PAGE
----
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Intellectual Bargain Shopping

10 Jul 2006

Steve Mulder was giving a presentation on user behavior at Web Design World in Seattle this morning when he popped up this awesome quote in a slide:

To predict the behavior of ordinary people in advance, you only have to assume that they will always try to escape a disagreeable situation with the smallest possible expenditure of intelligence. - Friedrich Nietzsche

Still, to this day, I am presented with the tired old argument that “users are stupid” — that the hubris of developers and designers somehow trumps investment in usable products.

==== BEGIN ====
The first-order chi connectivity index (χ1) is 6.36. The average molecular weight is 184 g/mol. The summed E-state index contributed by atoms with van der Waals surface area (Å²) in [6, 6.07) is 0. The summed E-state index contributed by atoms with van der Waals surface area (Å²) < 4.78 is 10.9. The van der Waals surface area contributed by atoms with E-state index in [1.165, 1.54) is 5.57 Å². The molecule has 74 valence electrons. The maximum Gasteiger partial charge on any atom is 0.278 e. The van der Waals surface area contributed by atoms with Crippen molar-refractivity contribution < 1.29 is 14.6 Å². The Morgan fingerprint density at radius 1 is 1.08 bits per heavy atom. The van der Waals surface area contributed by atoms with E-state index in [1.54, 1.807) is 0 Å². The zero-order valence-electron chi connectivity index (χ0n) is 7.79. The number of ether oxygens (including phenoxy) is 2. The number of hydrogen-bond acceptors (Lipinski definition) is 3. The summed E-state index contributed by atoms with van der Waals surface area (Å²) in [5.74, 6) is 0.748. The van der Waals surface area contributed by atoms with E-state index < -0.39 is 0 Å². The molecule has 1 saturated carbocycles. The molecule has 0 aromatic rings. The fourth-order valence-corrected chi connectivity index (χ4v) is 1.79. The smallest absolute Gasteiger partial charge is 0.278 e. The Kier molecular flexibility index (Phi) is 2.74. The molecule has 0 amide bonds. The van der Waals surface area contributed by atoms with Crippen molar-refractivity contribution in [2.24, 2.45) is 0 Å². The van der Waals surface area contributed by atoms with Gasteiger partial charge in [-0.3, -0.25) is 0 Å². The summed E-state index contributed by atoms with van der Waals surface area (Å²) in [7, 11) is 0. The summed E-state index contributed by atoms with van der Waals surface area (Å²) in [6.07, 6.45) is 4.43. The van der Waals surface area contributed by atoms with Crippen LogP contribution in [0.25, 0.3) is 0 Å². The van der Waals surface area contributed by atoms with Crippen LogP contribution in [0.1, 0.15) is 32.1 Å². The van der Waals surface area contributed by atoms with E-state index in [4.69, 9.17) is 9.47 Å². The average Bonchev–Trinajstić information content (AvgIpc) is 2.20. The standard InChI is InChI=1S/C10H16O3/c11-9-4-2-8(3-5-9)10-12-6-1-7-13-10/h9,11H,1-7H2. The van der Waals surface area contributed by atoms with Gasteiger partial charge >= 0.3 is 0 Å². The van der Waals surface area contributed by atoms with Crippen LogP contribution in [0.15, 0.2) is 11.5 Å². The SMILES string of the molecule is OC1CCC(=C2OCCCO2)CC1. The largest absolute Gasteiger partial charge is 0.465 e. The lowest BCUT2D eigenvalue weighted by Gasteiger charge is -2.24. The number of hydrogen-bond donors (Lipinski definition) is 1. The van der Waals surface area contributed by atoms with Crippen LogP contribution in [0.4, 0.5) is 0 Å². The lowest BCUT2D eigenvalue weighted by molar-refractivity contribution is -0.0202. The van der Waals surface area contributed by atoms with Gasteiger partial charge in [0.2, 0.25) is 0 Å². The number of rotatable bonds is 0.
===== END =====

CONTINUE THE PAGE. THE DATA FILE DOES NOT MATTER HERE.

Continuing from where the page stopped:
I love how this quote turns the tables. Users aren’t stupid, they’re efficient. They’re spending the least amount of effort (i.e. intelligence) as they possible can on each step of the goal they’re trying to achieve. If you make them spend more, they’ll go somewhere else — it’s like intellectual bargain shopping.

This helps explain simple anomalies in user behavior at your site. Why do people search for terms that are listed right in the navigation? Because it’s easier to type the word you want than pick it out of a list. Why do users send support email asking question answered in the help section? It’s easier!

They’re not stupid. They’re not lazy. Don’t treat them that way. ​